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Shoes and Craft

A shoemaker's blog about shoemaking

Hi Shoes & Craft Readers!

I will be honest. This is terrifying to be on the other side of this blog. I have read Marcell’s blog for several years now and could not fathom I would be writing on his blog (or any blog)- EVER! I am more of the reader-type (i.e. lurker) not the posting-type. In fact, I joined social media late in life. Like really, really late. I finally succumb to joining Facebook in 10/2014! I am still hopeful to keep in contact by snail mail and telephone… Call me old fashioned.

To get started, Marcell suggested that I should discuss the usually introductions (i.e. who am I, how did I get here, etc). So without further adieu…. My name is Emily Parker. Grew up in Dana Point, California. Live in Redwood City, California. However, I am temporarily living in Savannah, Georgia apprenticing for Marcell.

I know everyone has a story of how they got to where they are, so I will keep my story (quasi) short. I have always loved shoes. Seriously. My parents could show you pictures of shoe drawings I completed when I was 6 (not that I would ever want them to). And as an adult, my shoe obsession may or may not have affected relationships. However, when choosing a career path I chose the road more traveled rather than less.  I worked for the federal government for nearly a decade. This job offered stability, security and a purpose. And, although the job was very meaningful and rewarding, I always felt a creative void. To fill this void, I started reading shoe blogs, watching shoe vlogs and buying shoe books. I became hooked. I loved watching shoemakers take organic materials and turn those materials into wearable, beautiful art. Eventually this obsession lead to spending my vacation time taking shoe courses and searching for shoemakers so I could admire their work in-person. Needless to say, I have spent more vacation time visiting shoe stores, shoemakers and other shoe related places than I spent doing the normal tourist attractions.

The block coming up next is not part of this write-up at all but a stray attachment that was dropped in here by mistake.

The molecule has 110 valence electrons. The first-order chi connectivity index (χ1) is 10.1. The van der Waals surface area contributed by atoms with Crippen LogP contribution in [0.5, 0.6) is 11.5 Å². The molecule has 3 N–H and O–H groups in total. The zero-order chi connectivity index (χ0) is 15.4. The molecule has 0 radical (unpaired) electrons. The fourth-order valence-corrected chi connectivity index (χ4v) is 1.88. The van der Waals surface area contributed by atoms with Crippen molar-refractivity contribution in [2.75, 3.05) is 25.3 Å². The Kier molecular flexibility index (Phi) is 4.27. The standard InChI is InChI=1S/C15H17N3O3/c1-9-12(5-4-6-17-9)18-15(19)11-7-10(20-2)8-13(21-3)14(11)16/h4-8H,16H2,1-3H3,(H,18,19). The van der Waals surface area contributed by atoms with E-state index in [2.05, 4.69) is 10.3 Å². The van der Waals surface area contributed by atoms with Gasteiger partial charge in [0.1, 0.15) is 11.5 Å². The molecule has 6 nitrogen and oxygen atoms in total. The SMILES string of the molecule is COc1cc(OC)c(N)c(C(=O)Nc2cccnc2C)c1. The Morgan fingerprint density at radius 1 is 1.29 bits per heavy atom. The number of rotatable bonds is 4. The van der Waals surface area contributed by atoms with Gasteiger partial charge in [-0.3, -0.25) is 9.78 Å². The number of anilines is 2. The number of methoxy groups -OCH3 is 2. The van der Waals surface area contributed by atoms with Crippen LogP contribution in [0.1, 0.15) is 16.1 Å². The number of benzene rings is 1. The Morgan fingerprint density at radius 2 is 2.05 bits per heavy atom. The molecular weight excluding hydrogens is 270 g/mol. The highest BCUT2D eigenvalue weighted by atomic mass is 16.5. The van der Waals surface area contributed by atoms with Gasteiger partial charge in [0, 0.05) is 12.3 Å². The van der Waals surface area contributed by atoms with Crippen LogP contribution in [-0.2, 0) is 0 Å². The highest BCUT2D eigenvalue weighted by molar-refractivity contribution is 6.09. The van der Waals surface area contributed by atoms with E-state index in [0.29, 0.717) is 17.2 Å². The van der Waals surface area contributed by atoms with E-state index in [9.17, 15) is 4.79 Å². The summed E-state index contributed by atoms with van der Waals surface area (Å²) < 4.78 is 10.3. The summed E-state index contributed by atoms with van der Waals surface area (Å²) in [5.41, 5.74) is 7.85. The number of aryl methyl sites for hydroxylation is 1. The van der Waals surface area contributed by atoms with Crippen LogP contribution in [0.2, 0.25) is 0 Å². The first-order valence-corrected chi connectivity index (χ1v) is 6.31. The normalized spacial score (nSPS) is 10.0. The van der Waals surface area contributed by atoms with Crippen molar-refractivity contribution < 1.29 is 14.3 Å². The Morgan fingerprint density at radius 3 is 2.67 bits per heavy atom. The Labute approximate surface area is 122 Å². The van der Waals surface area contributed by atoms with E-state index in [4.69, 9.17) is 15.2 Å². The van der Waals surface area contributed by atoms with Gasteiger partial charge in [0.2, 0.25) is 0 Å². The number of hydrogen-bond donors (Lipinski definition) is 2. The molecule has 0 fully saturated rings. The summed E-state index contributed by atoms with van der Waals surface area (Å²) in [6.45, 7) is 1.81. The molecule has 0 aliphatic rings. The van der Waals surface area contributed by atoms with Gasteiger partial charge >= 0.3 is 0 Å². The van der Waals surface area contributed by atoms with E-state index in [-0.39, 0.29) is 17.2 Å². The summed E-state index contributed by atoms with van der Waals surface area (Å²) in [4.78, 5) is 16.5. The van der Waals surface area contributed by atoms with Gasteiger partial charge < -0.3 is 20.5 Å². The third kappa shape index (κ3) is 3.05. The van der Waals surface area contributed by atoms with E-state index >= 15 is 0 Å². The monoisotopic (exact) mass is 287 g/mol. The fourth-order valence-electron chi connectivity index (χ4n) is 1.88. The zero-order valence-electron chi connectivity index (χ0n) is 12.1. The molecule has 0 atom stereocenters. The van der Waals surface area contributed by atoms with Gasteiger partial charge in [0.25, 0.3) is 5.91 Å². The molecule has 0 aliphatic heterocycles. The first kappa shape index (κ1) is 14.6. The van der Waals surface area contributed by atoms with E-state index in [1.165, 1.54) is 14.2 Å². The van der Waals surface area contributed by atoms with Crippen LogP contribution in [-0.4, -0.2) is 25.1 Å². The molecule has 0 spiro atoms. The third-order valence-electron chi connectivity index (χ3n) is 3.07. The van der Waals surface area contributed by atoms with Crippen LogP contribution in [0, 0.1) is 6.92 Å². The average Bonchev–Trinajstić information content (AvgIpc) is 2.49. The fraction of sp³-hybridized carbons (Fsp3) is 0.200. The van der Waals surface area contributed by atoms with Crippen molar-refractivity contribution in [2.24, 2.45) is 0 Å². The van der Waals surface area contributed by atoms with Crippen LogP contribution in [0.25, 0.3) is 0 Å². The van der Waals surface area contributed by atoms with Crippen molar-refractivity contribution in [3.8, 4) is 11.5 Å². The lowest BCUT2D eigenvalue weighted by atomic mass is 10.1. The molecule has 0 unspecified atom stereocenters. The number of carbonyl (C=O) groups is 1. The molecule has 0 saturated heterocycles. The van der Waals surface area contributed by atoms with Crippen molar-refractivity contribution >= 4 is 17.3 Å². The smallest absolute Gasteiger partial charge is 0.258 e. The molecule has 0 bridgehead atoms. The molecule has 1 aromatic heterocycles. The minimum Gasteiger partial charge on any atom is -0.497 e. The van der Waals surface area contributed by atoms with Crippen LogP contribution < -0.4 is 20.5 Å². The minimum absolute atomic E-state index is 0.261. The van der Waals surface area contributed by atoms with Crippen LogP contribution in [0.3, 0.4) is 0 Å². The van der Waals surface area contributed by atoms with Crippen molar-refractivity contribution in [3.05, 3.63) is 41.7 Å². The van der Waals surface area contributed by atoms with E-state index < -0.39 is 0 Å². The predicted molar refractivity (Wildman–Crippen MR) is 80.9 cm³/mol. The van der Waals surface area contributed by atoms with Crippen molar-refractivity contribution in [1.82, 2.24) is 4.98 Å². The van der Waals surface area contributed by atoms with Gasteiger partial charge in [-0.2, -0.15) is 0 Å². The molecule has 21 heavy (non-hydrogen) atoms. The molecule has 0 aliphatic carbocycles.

In 11/2014, I took one of Marcell’s classes. And, I must admit I was deathly afraid of him. Marcell has a big online presence,  creates amazing/beautiful shoes and his personality (both online and in-person) is equally big (in a good way). What I mean by the last part is: He gives honest feedback about your work, whether you are asking for it or not. If the work is bad, he will say it is bad. He is not there to be your best friend (or as Marcell would say, “I am not there to be your mummy.”). He is there to teach you and make you better. However, if you are a novice shoemaker, it is quite intimidating to be around a master shoemaker. Especially a master shoemaker with his talent. Thus, if I can give any advice for someone wanting to get an apprenticeship or wanting to know why I think Marcell gave me the opportunity to apprentice for him. I would say: Take a class. Keep your mouth shut. Listen to what is being said. Sweep the workshop every night without having them ask you to sweep or you asking if they want you to sweep. Just pick up the broom and start sweeping. Be engaged, courteous, polite, active and interested. Do not complain. Do not touch any tools.  Do not ask unnecessary or annoying questions (or as Marcell would say, “stupid questions”).